What to Look for When Choosing Wedding Vendors

This post has been inspired by some conversations I’ve had over the last few months, both with other vendors and with clients and potential clients.  Every single point addressed here has come from more than one source, so I hope no one feels singled out!  I’ve been meaning to write something like this for a while!

Ah, wedding planning.  The fun! The joy!  The feeling of balancing on a tight rope with hundred-pound weights on your feet.

How do you know where to go?  For advice?  For support?  For recommendations?  After all, Aunt Mildred might have known all about wedding planning when she got married in 1943, but things have changed.  Drastically.  Even in just the last ten years.  Even in the last five.

With the advent of the internet, it’s incredibly easy to do research on your own.  And it can be incredibly overwhelming too.  How can you decide what you want when everything starts melting together after hours of searching into a big puddle of jewel-encrusted, lace-embellished, rose-scented goo?

Budgets are important of course – and it’s certainly not a good idea to spend more than you feel comfortable with.  But having been both a budget bride and a wedding vendor who works with brides who have budgets of all sizes, I think there are some other really important – and often overlooked – points to keep in mind when you’re choosing the vendors who will make your wedding day special.

  • How does the vendor talk about his or her clients? Client reviews are obviously the number one way that potential clients find their vendors.  If a vendor has high ratings, chances are that you’ll be more inclined to check them out.  But check to see, too, how a vendor talks about his or her clients online – in blog posts and comments, on Facebook and Twitter, and anywhere else they might be interacting with other vendors and clients – and to you specifically.  Are they excited?  Engaged?  Interested?  Helpful?  If a vendor consistently has a whiney, pushy, snobby, or complaining tone, it’s a big red flag.  I’m not a big fan of vendors who bash their clients.  And if a vendor ever tells you “Well, you don’t know, because you’ve never been married, but I’m an expert at this, so listen to me…”  Well, let’s just say that it’s a HUGE pet peeve of mine.  To clarify: I know you’ve probably never been married before, and I try to be an expert.  But I will never ever tell you that you must do something my way, just because I “know” what to do.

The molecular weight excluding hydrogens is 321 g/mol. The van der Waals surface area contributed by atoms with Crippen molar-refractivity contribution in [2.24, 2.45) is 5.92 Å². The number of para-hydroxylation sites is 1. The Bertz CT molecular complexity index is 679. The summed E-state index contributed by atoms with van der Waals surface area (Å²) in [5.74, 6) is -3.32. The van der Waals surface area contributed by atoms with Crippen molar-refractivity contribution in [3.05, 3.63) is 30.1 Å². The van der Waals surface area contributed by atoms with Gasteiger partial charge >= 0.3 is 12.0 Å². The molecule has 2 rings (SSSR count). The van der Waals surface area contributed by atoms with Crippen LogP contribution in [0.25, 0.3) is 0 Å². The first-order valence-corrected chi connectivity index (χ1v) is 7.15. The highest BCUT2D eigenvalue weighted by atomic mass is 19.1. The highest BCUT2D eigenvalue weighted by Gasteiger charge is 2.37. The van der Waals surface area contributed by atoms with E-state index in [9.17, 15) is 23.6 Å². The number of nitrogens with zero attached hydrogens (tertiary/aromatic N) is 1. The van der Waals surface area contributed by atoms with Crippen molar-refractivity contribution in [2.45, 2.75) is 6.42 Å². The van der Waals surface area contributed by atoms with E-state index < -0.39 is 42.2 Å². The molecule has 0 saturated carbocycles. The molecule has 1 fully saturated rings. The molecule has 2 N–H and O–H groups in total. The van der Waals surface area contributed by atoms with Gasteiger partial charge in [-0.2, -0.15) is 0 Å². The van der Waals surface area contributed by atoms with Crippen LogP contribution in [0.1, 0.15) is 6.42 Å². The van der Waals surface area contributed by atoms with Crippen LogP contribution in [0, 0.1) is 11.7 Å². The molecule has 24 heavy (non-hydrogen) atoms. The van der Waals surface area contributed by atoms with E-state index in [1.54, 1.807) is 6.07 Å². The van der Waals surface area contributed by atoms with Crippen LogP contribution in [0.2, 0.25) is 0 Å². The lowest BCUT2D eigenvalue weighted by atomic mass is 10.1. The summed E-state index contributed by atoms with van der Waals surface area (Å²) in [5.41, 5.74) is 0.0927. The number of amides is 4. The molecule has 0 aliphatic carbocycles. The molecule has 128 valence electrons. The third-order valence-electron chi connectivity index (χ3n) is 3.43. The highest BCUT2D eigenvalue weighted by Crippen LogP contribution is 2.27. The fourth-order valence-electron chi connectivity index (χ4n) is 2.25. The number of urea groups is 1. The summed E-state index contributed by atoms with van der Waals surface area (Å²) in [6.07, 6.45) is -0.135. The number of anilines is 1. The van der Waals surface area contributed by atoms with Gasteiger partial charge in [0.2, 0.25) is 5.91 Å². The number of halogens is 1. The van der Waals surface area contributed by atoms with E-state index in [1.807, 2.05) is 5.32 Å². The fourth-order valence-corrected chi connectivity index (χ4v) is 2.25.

• How does the vendor present him or herself? How do they come across online? On the phone?  In person?  Do they type in complete sentences or netspeak?  Do they answer e-mails promptly?  Do they dress professionally?  Do they have an informative website?  This is not to say that a vendor has to have the prettiest, flashiest, or most up-to-date website (goodness knows it took me long enough to have one I was proud of!).  But if they consistently come across as unprofessional, uneducated, or unprepared, they probably are.
  • Does the vendor’s work come across as high-quality? Please don’t confuse “work” with “photos of work,” unless you’re talking specifically about photography/videography.  Even then I have a caveat (see below).  High quality work doesn’t always mean high-quality photos or high-budget items.  Just like any foodie can tell you, the most authentic and best-tasting food can often be found in less-than-picturesque locations.  When you’re looking for a talented designer (florals, invitations, dresses, or weddings in general), look for thoughtful details, carefully placed.  Often, the most creative styling goes into the event with the smallest budget – it takes an out-of-the-box designer to stretch a few decoration dollars!  Instead of looking for exactly the details or the design you’d want, and instead of judging a wedding vendor by the budget of their last wedding, look for a vendor who puts thought into everything they put out, whether or not they have the best photographs.  By the way, this same principle can be applied to photographers too – don’t judge a photographer by the details in his or her photographs, but rather on the quality and composition of the photos themselves.